Jessica Stölen-Jacobson Editor firstname.lastname@example.org
Athena Kildegaard, of Morris, will be traveling to Montevideo for a special event on Saturday, April 23rd. In honor of National Poetry Month, Kildegaard, along with a former student of hers, Brendan Stermer, will be hosting a poetry reading in the Java River courtyard (or indoors, depending on the weather). Stermer will open the event, reading his most recent original poetry by him, as well as some favorites of his by him from poets around the area. Kildegaard will be reading from her new book, Prairie Midden, published at the end of March.
The title of the book, Prairie Midden, is a homage to sites archaeologists appreciate uncovering, as “midden” is a term for a site where a community of people lived, where they discarded items they no longer wanted or had use for. “It might be broken pots and stuff like that, but it turns out to be a place where you really get a sense of what people’s everyday lives were like, as opposed to a burial mound or a fancy temple that doesn’t necessarily tell you that much about soft of their everyday lives,” explains Kildegaard.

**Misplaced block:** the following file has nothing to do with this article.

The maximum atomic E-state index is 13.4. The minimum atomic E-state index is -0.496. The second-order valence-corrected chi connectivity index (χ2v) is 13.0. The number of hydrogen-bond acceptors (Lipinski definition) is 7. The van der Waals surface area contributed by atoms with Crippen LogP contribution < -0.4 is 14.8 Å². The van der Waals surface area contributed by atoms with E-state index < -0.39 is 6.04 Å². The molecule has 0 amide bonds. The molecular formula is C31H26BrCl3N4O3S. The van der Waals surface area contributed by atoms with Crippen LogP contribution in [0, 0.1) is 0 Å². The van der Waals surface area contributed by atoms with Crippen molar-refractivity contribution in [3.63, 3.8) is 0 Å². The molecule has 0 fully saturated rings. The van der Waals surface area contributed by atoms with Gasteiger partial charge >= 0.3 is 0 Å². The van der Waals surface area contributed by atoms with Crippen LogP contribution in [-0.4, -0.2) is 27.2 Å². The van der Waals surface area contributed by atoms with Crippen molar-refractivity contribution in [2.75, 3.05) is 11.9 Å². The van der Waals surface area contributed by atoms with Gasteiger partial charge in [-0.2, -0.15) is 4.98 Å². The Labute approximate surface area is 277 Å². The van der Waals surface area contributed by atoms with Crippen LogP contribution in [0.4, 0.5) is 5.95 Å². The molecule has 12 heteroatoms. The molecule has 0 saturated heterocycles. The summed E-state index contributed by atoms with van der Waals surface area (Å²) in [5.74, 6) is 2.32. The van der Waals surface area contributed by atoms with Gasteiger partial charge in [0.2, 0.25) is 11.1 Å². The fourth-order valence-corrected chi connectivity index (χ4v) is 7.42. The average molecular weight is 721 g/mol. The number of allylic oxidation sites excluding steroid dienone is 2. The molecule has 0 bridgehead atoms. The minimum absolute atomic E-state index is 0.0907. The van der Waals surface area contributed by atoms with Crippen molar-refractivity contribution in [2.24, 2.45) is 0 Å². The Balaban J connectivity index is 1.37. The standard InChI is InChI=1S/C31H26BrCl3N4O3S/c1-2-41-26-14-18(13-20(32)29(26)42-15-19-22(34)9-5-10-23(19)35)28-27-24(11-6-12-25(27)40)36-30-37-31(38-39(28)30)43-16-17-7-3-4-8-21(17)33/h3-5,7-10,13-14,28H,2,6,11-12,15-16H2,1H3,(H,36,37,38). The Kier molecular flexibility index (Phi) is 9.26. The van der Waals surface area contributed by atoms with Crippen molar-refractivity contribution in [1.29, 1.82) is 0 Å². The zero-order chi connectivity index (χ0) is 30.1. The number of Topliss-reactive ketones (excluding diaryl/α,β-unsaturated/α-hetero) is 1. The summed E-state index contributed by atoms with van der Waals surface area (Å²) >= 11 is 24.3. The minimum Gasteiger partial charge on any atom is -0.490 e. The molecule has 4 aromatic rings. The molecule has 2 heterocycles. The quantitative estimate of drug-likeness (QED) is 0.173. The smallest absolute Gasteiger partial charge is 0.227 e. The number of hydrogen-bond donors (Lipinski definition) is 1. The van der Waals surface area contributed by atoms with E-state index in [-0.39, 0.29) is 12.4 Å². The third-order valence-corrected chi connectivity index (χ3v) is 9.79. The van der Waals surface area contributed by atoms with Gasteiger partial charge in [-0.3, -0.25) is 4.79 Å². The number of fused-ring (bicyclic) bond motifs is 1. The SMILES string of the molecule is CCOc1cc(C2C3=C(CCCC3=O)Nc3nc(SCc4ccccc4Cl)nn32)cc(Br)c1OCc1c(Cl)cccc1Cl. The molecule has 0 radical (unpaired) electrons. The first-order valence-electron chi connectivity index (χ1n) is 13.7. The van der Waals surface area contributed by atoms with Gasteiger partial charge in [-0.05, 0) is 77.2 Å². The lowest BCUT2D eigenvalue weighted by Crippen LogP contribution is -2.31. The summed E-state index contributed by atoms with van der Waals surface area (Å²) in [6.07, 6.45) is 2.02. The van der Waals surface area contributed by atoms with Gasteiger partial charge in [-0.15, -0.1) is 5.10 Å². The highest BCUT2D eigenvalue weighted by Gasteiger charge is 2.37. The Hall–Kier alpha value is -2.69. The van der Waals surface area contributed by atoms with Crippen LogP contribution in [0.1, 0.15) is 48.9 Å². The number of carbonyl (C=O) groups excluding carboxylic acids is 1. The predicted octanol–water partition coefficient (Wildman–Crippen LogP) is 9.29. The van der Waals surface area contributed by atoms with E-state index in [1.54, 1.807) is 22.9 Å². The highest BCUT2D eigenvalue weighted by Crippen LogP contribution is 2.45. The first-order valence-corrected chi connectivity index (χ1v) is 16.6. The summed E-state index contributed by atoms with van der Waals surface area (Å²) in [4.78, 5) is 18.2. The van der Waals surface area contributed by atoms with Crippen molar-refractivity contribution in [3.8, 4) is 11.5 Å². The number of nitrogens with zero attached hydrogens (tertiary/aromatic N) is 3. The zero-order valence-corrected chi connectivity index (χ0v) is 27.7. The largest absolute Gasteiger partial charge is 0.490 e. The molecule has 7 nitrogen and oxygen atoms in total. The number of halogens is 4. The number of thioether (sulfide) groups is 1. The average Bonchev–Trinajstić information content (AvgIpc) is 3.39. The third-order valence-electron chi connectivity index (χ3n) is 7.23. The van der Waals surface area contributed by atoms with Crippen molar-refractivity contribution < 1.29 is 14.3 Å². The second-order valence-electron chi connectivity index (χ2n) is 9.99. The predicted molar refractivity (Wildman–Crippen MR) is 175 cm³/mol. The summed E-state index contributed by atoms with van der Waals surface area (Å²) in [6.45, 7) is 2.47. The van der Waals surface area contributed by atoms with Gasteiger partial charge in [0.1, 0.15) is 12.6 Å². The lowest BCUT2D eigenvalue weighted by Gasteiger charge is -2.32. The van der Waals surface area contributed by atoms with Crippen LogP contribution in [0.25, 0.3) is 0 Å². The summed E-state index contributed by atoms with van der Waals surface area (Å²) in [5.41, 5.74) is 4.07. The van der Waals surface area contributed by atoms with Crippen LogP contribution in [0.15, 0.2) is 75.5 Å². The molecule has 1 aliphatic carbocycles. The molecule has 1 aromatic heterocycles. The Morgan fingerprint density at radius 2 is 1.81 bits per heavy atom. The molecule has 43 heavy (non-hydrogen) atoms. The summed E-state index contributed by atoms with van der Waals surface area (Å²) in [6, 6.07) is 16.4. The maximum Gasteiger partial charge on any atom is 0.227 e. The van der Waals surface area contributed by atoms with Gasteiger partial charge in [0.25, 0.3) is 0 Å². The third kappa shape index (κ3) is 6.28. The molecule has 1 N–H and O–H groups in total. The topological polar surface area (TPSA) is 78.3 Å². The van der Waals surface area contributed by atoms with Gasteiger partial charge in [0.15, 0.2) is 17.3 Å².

Kildegaard acknowledges that while she makes her home on the eastern edge of the tall grass prairie, a swath that goes from as far north as Canada to as far south as Northern Texas, most of that landscape has been lost to agriculture. “We busted the sod and we planted it all and today it’s mostly corn and soybeans, but it was a remarkable biome, very rich in incredible grasses and flowers, and all sorts of creatures who lived in that space, including at the top of the food chain, wolves and bison. A lot of creatures and plants and mosses, and things have disappeared or are endangered because of the loss of the prairie,” she says. It was her reverence for that lost landscape that inspired Kildegaard to go in search of writings by settler women about the prairie, starting her research in the archives at the Minnesota Historical Society Museum in St. Paul. “It turned out, that it just doesn’t exist, or at least I wasn’t able to find it. I looked at a lot of writings by women and about women going back to the 1830s. What you find is women would keep diaries but what they would say is that they did laundry or baked oatmeal cookies. It was very much about indoor spaces, and if they wrote anything about what was going on outdoors, it was the weather,” Kildegaard says.